Exit To Cape Town

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Exit To Cape Town

Cape Town is an energetic but relaxing city. It has that "easy going" vibe like New York or London, while being less fast-paced. An important melting pot by its history, and therefore a mixture of culture that energizes the city, in which one feels right away very comfortable. You can go around Cape Town in 3 or 4 days but also, take at least a week to melt into the scenery.

Despite a relaxed atmosphere, Cape Town remains a dangerous city in Africa. Avoid walking with too much money, a big camera and jewelry. Pay attention to your business and refuse any assistance to ATMs (distributors). At night, avoid walking alone and ask for quiet streets and quarters. Opt for taxis for long distances. Do not give money on the street but rather offer to a charitable organization. 

Table Mountain Cableway - Signal Hill & Lion's Head - Robben Island - V & A Waterfront.

Arriving in Cape Town, one of the first things we want to do is to admire the incomparable view offered by the Table Mountain (www.tablemountain.net). Take the City Sightseeing Bus or another "Hop On Hop Off Bus" to take you to the cableway which will take you to the top for 255ZAR. Here you are on this immense flat mountain on which you can walk at random. There’s a lot of wind so think about covering yourself to fully enjoy it and go gently when you get closer to the edges. Note for the more athletic, getting up on the mountain is possible by climbing it ; inquire near your hotel. Another view of the Cape Town, this time on Signal Hill & Lion's Head which we can recommend this one night full moon to vary your pleasures. On Robben Island (www.robben-island.org.za) is the prison where Nelson Mandela was imprisoned from 1964 to 1982 before being transferred. A tour of the scene is done by a former detainee who will treat you as if you were yourself a prisoner. Visit of the courtyard, cells and small anecdotes will be told. Go on a 2-hour tour (320ZAR) from V&A Waterfront, a very lively area with many restaurants / cafés and shops in this industrial harbor setting.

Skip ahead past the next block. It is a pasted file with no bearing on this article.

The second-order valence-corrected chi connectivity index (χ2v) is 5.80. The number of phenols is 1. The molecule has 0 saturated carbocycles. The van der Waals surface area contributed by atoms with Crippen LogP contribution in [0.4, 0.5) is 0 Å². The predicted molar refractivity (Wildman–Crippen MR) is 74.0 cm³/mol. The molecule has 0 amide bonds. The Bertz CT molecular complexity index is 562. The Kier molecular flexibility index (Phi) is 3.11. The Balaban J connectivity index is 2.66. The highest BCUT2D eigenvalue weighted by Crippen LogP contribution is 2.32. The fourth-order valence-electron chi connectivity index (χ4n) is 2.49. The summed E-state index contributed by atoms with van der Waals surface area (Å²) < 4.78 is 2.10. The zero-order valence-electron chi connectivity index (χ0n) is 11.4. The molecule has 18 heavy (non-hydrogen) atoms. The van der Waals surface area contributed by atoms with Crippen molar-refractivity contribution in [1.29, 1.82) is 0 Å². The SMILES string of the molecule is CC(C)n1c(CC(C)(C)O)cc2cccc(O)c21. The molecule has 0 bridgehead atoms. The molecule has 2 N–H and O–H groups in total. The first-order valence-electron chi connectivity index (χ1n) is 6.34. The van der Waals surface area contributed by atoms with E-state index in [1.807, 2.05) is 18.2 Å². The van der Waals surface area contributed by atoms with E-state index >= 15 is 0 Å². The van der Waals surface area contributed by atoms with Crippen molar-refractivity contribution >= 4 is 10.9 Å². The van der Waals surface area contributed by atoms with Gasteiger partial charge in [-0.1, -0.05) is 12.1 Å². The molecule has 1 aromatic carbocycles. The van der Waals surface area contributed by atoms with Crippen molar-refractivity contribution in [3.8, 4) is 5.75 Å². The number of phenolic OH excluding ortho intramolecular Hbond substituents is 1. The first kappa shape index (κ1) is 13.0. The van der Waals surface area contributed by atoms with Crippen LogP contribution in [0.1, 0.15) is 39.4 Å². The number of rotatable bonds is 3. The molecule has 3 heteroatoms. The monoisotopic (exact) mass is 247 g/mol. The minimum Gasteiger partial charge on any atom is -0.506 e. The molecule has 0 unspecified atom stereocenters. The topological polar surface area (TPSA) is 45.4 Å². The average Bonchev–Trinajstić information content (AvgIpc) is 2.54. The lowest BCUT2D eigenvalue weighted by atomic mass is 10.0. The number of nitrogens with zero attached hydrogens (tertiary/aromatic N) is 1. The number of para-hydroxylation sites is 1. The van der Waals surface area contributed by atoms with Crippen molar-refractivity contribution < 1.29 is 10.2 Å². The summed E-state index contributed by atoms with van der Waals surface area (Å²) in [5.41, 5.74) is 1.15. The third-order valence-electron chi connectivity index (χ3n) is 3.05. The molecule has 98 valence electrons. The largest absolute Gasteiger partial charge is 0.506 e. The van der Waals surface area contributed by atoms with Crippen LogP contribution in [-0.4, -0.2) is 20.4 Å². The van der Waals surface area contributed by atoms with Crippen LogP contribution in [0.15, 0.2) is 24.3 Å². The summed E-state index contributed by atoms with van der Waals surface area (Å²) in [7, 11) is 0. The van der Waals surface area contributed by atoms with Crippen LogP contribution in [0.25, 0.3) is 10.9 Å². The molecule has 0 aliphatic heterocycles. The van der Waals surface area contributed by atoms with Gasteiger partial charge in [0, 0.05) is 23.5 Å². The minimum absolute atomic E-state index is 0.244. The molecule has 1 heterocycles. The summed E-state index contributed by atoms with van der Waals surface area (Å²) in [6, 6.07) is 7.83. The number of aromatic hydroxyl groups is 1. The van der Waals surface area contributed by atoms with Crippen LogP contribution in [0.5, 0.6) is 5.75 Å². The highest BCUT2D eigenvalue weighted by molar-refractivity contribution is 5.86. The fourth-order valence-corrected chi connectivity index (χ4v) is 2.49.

CDB City Center: Long street - Green market square - Castle of Good Hope - District 6.
Long Street is the main thoroughfare of the neighborhood, very lively with lots of shops, bars, clubs and accommodations to lay down your belongings. A few blocks away is Green Market Square, a craft market open every day where you will find artcrafts, jewelry, decorative objects, instruments. Still strolling through the center, you can visit the Castle of Good Hope, the oldest European building in South Africa, and a key point of the history of the city. District 6 and its museum are only a few streets to the south and are worth a detour to understand the tragic history of the district. It was very cosmopolitan at the start and whose government, during apartheid, wanted to remove this area of interaction between white Afrikaners, blacks Xhosas, Indians and Malay Cape Muslims. For the evening, I recommend the Mama Africa restaurant on Long Street to taste local food while attending a live show.